Anatomical features of aortic transection: analysis of the heart line to facilitate graft selection (2023)

Fragments section


The Trauma Registry at our Level 1 Trauma Center was searched between 2006 and 2012 for all patients with blunt trauma and aortic injury. Computed tomography (CT) scans were reviewed and all patients with an available pre-repair CT scan were selected. Standard demographic data was collected. CT scans were imported into the Aquarius Intuition program (TeraRecon, Inc.) and midline reconstructions were obtained. Standardized measurements were obtained in all patients.

The proximal neck


Over the 5-year period, 35 patients with blunt aortic injury were identified. The mean age of the patients studied was 41 years, the mean injury severity score (ISS) was 35 and most (85%) were male.

The mean proximal diameter was 23.9 ± 3.3 mm (range 17-32 mm, mode 24 mm, median 24 mm; Fig. 1). The mean distal diameter was 23.7 ± 3.2 mm (range 18-31 mm, mode 24 mm, median 24 mm; Fig. 2). The mean difference between proximal and distal diameter was 0.14 mm (range


Any trauma center treating patients with blunt aortic injury should be prepared to offer emergency stent graft repair when medical therapy is not a viable option. This implies immediate access to an endovascular suite, with available expertise for graft implantation. In many cases it also means having a suitable selection of grafts to hand, so that valuable time is not wasted while a certain size is obtained. It is clear that it is not economically viable for most hospitals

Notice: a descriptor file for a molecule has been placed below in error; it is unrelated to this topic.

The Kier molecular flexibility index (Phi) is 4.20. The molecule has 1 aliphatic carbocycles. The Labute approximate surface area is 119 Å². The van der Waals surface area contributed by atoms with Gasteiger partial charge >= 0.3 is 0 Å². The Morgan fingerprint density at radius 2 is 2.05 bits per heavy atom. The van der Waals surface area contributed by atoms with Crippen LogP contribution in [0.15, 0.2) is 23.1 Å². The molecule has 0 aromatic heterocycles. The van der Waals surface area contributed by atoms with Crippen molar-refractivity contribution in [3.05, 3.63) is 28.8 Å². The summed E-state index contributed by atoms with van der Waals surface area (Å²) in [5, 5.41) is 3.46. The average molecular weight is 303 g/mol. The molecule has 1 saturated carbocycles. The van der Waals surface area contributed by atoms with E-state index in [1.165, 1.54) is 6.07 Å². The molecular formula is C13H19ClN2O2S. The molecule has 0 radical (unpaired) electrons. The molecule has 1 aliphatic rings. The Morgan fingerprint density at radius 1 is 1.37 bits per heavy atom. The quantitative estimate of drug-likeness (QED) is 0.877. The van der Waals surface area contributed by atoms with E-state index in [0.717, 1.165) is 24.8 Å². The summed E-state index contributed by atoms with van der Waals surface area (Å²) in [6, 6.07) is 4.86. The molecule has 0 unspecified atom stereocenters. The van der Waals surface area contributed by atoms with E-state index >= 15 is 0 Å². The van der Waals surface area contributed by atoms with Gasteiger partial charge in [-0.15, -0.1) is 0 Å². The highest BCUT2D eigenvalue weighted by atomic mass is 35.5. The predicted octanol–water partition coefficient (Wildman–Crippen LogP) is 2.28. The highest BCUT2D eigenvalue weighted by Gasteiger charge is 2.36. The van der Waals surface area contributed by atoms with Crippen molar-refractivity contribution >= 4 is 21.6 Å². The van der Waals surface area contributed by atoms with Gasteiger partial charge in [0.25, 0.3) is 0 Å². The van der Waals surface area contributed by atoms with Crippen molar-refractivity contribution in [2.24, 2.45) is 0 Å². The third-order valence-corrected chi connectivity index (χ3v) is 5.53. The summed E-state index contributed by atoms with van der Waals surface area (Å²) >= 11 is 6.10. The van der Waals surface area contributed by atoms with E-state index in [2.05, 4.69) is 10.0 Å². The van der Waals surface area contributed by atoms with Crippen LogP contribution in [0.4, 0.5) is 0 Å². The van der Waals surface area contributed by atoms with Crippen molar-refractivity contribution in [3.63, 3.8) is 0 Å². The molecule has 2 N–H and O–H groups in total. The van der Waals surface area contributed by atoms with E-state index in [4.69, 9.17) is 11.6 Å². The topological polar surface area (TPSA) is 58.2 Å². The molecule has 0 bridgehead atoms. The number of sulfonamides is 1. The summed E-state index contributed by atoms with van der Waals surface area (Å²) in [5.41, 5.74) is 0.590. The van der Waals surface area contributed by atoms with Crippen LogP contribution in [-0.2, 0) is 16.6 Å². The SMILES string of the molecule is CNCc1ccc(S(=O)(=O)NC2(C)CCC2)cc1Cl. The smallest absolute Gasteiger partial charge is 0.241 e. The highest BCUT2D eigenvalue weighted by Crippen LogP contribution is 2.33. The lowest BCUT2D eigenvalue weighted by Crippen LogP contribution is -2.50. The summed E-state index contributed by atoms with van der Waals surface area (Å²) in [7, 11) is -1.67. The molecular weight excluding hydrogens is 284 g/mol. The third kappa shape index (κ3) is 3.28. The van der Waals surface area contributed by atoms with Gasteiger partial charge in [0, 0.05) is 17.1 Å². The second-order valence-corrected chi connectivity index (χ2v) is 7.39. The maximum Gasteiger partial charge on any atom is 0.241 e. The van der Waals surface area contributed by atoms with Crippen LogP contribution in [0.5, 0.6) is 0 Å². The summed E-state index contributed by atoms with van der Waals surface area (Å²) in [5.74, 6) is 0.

Quoted by (15)

  • Echocardiography and management for cardiac trauma

    2022, Journal of Cardiothoracic and Vascular Anesthesia

    Quote excerpt:

    The anchorage of the aorta between the origin of the left subclavian artery and the ligamentum arteriosum explains the high frequency of aortic injuries in this region.94,95 Other locations include the transverse arch, the proximal ascending aorta, and the descending aorta just proximal to the diaphragm . 96-98 Initially, rupture of the intimal and medial aortic layers occurs.

    Trauma is the number one cause of death among Americans ages 1 to 46, costing more than $670 billion annually. Blunt and penetrating trauma can lead to cardiac and aortic injuries, with the incidence of death varying depending on the location of the injury. Among those who make it to the hospital alive, many can survive if the bleeding and cardiovascular injuries are diagnosed in a timely manner and treated appropriately. Although echocardiography is often underused in the setting of cardiac trauma, it offers significant diagnostic and treatment potential because it is accessible in most situations, safe, relatively non-invasive, and can provide rapid and accurate trauma assessment in the hands of trained technicians. healthcare providers. This review article aims to analyze the pathophysiology of cardiac injury in patients with trauma and the role of echocardiography for the accurate diagnosis of cardiac injury in trauma. In addition, this assessment provides a patient-centered, team-based, early treatment plan with a treatment algorithm to help improve the quality of care for these patients with cardiac trauma.